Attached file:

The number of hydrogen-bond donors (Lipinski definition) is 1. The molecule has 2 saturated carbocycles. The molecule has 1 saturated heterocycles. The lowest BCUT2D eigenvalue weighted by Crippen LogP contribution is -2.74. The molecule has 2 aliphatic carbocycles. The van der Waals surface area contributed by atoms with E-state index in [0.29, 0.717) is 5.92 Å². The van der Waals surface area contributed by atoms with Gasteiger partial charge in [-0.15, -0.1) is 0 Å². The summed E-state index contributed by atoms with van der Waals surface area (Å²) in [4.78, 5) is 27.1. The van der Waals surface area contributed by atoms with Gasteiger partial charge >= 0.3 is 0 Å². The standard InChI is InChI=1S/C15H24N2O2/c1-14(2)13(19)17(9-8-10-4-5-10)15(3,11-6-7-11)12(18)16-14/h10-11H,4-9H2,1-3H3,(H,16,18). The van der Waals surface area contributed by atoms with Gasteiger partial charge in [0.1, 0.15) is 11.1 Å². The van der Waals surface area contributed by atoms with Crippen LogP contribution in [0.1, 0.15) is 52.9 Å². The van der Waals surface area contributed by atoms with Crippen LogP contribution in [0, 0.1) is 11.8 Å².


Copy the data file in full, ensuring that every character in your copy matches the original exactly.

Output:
The number of hydrogen-bond donors (Lipinski definition) is 1. The molecule has 2 saturated carbocycles. The molecule has 1 saturated heterocycles. The lowest BCUT2D eigenvalue weighted by Crippen LogP contribution is -2.74. The molecule has 2 aliphatic carbocycles. The van der Waals surface area contributed by atoms with E-state index in [0.29, 0.717) is 5.92 Å². The van der Waals surface area contributed by atoms with Gasteiger partial charge in [-0.15, -0.1) is 0 Å². The summed E-state index contributed by atoms with van der Waals surface area (Å²) in [4.78, 5) is 27.1. The van der Waals surface area contributed by atoms with Gasteiger partial charge >= 0.3 is 0 Å². The standard InChI is InChI=1S/C15H24N2O2/c1-14(2)13(19)17(9-8-10-4-5-10)15(3,11-6-7-11)12(18)16-14/h10-11H,4-9H2,1-3H3,(H,16,18). The van der Waals surface area contributed by atoms with Gasteiger partial charge in [0.1, 0.15) is 11.1 Å². The van der Waals surface area contributed by atoms with Crippen LogP contribution in [0.1, 0.15) is 52.9 Å². The van der Waals surface area contributed by atoms with Crippen LogP contribution in [0, 0.1) is 11.8 Å².